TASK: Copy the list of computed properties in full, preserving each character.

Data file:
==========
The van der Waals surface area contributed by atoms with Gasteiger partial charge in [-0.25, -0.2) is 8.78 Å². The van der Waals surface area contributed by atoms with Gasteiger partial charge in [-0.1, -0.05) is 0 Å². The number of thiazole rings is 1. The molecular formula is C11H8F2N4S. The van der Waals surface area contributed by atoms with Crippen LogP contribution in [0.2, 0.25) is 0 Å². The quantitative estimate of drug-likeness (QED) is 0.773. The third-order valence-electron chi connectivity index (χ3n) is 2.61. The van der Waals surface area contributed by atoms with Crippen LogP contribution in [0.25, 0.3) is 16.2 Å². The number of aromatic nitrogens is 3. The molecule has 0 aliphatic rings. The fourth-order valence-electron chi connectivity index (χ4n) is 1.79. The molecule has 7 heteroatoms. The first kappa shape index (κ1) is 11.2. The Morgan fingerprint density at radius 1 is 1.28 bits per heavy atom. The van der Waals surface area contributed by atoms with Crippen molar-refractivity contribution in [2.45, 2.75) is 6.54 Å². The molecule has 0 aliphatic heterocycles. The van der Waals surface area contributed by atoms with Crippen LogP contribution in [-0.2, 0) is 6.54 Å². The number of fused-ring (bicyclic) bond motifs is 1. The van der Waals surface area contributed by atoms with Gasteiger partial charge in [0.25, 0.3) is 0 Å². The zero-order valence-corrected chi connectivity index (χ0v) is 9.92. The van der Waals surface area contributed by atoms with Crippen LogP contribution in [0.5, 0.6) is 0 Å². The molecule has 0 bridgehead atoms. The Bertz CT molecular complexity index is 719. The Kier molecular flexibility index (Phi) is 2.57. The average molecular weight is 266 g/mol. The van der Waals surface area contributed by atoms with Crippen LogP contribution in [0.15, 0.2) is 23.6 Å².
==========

The van der Waals surface area contributed by atoms with Gasteiger partial charge in [-0.25, -0.2) is 8.78 Å². The van der Waals surface area contributed by atoms with Gasteiger partial charge in [-0.1, -0.05) is 0 Å². The number of thiazole rings is 1. The molecular formula is C11H8F2N4S. The van der Waals surface area contributed by atoms with Crippen LogP contribution in [0.2, 0.25) is 0 Å². The quantitative estimate of drug-likeness (QED) is 0.773. The third-order valence-electron chi connectivity index (χ3n) is 2.61. The van der Waals surface area contributed by atoms with Crippen LogP contribution in [0.25, 0.3) is 16.2 Å². The number of aromatic nitrogens is 3. The molecule has 0 aliphatic rings. The fourth-order valence-electron chi connectivity index (χ4n) is 1.79. The molecule has 7 heteroatoms. The first kappa shape index (κ1) is 11.2. The Morgan fingerprint density at radius 1 is 1.28 bits per heavy atom. The van der Waals surface area contributed by atoms with Crippen molar-refractivity contribution in [2.45, 2.75) is 6.54 Å². The molecule has 0 aliphatic heterocycles. The van der Waals surface area contributed by atoms with Crippen LogP contribution in [-0.2, 0) is 6.54 Å². The number of fused-ring (bicyclic) bond motifs is 1. The van der Waals surface area contributed by atoms with Gasteiger partial charge in [0.25, 0.3) is 0 Å². The zero-order valence-corrected chi connectivity index (χ0v) is 9.92. The van der Waals surface area contributed by atoms with Crippen LogP contribution in [0.5, 0.6) is 0 Å². The molecule has 0 bridgehead atoms. The Bertz CT molecular complexity index is 719. The Kier molecular flexibility index (Phi) is 2.57. The average molecular weight is 266 g/mol. The van der Waals surface area contributed by atoms with Crippen LogP contribution in [0.15, 0.2) is 23.6 Å².